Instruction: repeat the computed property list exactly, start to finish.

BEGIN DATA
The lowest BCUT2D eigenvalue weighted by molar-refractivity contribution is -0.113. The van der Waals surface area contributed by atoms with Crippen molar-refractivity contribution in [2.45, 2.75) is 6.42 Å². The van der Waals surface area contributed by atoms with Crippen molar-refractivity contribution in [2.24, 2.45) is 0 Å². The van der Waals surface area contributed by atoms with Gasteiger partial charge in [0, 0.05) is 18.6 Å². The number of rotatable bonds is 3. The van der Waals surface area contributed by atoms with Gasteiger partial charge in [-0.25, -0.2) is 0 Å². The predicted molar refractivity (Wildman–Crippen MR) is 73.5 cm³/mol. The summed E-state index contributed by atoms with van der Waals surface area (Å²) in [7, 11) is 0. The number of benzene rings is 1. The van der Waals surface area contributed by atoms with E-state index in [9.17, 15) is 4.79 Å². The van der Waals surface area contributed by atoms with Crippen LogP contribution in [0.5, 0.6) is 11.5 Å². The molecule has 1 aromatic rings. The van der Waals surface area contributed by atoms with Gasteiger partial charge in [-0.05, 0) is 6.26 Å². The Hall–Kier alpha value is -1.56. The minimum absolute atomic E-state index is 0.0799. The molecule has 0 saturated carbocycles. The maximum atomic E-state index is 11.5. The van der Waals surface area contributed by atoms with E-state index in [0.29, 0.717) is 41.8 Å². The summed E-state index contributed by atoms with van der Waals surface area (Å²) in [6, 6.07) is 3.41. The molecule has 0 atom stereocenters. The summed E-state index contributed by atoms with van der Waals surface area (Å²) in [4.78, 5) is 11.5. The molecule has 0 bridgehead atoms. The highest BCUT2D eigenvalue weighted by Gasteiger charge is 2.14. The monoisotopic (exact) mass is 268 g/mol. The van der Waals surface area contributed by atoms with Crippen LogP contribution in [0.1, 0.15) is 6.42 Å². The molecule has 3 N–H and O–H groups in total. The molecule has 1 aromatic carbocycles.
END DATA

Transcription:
The lowest BCUT2D eigenvalue weighted by molar-refractivity contribution is -0.113. The van der Waals surface area contributed by atoms with Crippen molar-refractivity contribution in [2.45, 2.75) is 6.42 Å². The van der Waals surface area contributed by atoms with Crippen molar-refractivity contribution in [2.24, 2.45) is 0 Å². The van der Waals surface area contributed by atoms with Gasteiger partial charge in [0, 0.05) is 18.6 Å². The number of rotatable bonds is 3. The van der Waals surface area contributed by atoms with Gasteiger partial charge in [-0.25, -0.2) is 0 Å². The predicted molar refractivity (Wildman–Crippen MR) is 73.5 cm³/mol. The summed E-state index contributed by atoms with van der Waals surface area (Å²) in [7, 11) is 0. The number of benzene rings is 1. The van der Waals surface area contributed by atoms with E-state index in [9.17, 15) is 4.79 Å². The van der Waals surface area contributed by atoms with Crippen LogP contribution in [0.5, 0.6) is 11.5 Å². The molecule has 1 aromatic rings. The van der Waals surface area contributed by atoms with Gasteiger partial charge in [-0.05, 0) is 6.26 Å². The Hall–Kier alpha value is -1.56. The minimum absolute atomic E-state index is 0.0799. The molecule has 0 saturated carbocycles. The maximum atomic E-state index is 11.5. The van der Waals surface area contributed by atoms with E-state index in [0.29, 0.717) is 41.8 Å². The summed E-state index contributed by atoms with van der Waals surface area (Å²) in [6, 6.07) is 3.41. The molecule has 0 atom stereocenters. The summed E-state index contributed by atoms with van der Waals surface area (Å²) in [4.78, 5) is 11.5. The molecule has 0 bridgehead atoms. The highest BCUT2D eigenvalue weighted by Gasteiger charge is 2.14. The monoisotopic (exact) mass is 268 g/mol. The van der Waals surface area contributed by atoms with Crippen LogP contribution in [0.1, 0.15) is 6.42 Å². The molecule has 3 N–H and O–H groups in total. The molecule has 1 aromatic carbocycles.